In March 2015, the Practice Committee of the American Society of Reproductive Medicine (ASRM) published a report identifying the recommended methods for evaluating female infertility. We summarize them in this post so you can get an idea of what to expect if you're a woman undergoing fertility testing.
This evaluation is indicated for women who fail to achieve a successful pregnancy after one year of regular unprotected intercourse. In women over the age of 35, this evaluation would be warranted after just 6 months of trying to conceive since there is an age related decline in fertility as women approach the age of 40.
Other reasons to seek an evaluation, regardless of age, include a history of amenorrhea (absence of menses), a diagnosis of advanced endometriosis, and suspected fertility problems of the male partner. An evaluation of both partners should begin at the same time.
The initial consultation should include a comprehensive medical, reproductive and family history as well as a thorough physical exam. Subsequent visits should be conducted in a cost-effective manner so as to identify all relevant factors with initial emphasis on the least invasive methods for detection of the most common causes of infertility.
Tests for Assessing Ovulation
The first assessment would be directed at determining whether or not a woman is ovulating regularly. The most common causes of ovulatory dysfunction include polycystic ovary syndrome (PCOS), obesity, thyroid disorders and elevated prolactin levels. To assess these conditions, the following tests are performed:
- transvaginal ultrasound to evaluate the size and number of developing follicles,
- measurement of height, weight and body mass index
- serum blood tests of TSH (thyroid-stimulating hormone) and Prolactin levels.
Ovarian Reserve Testing
The next assessment addresses ovarian reserve. This term describes reproductive potential as a function of the number and quality of a woman’s eggs. Diminished ovarian reserve describes women who are having regular menses but whose response to ovarian stimulation would be reduced compared to women of the same age. Tests to evaluate ovarian reserve include:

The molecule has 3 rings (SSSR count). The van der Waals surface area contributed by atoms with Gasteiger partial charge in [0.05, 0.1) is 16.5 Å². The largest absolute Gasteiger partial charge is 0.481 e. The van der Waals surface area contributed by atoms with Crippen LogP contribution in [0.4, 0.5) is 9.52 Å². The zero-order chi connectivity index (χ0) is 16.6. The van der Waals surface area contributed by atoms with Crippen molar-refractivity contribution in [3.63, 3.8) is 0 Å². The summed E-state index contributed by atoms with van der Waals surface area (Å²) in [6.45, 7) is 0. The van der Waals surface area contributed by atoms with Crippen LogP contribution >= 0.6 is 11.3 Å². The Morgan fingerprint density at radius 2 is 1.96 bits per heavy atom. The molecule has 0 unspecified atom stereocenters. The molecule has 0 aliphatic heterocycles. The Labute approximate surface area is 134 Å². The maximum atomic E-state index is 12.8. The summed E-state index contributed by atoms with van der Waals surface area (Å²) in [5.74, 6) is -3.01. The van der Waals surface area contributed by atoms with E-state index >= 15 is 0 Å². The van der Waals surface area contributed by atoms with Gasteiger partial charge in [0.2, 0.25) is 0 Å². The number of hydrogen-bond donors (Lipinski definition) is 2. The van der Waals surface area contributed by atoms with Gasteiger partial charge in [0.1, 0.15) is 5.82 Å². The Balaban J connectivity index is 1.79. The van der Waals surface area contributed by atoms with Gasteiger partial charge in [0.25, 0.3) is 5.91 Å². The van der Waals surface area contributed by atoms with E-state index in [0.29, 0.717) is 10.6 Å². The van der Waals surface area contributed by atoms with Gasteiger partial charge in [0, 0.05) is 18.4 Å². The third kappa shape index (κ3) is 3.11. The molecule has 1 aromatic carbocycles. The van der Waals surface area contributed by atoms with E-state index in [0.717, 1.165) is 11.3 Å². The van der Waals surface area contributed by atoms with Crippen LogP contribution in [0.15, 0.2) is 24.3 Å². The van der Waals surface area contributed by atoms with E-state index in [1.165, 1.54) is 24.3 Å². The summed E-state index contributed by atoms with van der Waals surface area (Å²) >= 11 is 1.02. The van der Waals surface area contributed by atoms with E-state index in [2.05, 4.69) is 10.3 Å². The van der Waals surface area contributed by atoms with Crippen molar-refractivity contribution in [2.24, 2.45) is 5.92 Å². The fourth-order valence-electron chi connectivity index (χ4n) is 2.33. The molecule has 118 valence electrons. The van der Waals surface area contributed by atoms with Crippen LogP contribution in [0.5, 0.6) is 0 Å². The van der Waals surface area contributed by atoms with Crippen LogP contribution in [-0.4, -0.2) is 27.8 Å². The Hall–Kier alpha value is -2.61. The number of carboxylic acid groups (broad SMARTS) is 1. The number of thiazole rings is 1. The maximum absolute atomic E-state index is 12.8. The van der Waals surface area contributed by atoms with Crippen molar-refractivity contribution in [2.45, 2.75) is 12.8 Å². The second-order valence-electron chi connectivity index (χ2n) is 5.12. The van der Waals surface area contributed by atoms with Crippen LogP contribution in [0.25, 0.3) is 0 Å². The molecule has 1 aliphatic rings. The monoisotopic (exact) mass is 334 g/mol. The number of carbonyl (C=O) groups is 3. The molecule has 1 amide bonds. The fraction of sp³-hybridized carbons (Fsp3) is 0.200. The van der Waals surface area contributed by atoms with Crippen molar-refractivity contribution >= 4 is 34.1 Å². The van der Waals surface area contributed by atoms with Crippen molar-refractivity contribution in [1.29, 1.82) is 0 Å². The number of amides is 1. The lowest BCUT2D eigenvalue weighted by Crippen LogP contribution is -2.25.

- Measurement of cycle-day 3 serum blood levels of FSH (follicle stimulating hormone) and Estradiol. High values of FSH (>10) have been associated with both poor ovarian stimulation and the failure to conceive
- Determination of AFC (antral follicle count) through transvaginal ultrasound. A low AFC is considered to be 3-6 total antral follicles and is associated with poor response to ovarian stimulation but does not reliably predict failure to conceive
- Measurement of serum levels of AMH (anti-mullerian hormone). Lower AMH levels (<1) have been associated with poor response to ovarian stimulation, poor embryo quality, and poor pregnancy outcomes in IVF cycles.
Tests for Assessing the Structure and Function of the Female Reproductive Tract
Tests that are used to evaluate the uterus and fallopian tubes include
- HSG (hysterosalpingography) is the standard test for determining if the fallopian tubes are open. It is also used to define the size and shape of the uterine cavity and can reveal developmental abnormalities such as a septate uterus.
- HSN (hysterosonogram) is the standard test for detection of intrauterine pathology such as polyps or fibroids.
- Hysteroscopy is reserved for the further evaluation and treatment of abnormalities discovered through an HSG or HSN.
- Laparoscopy should not be performed routinely but may be warranted when there is an indication of advanced stage endometriosis or pelvic adhesions (scar tissue).
Other tests that were commonly used in the past to assess female infertility are no longer recommended. These include post-coital testing of cervical mucus and endometrial biopsy. These tests have not been found to be predictive of reproductive success.
If you are worried about your inability to conceive, schedule an appointment with one of InVia's Board Certified physicians at one of our four Chicagoland locations.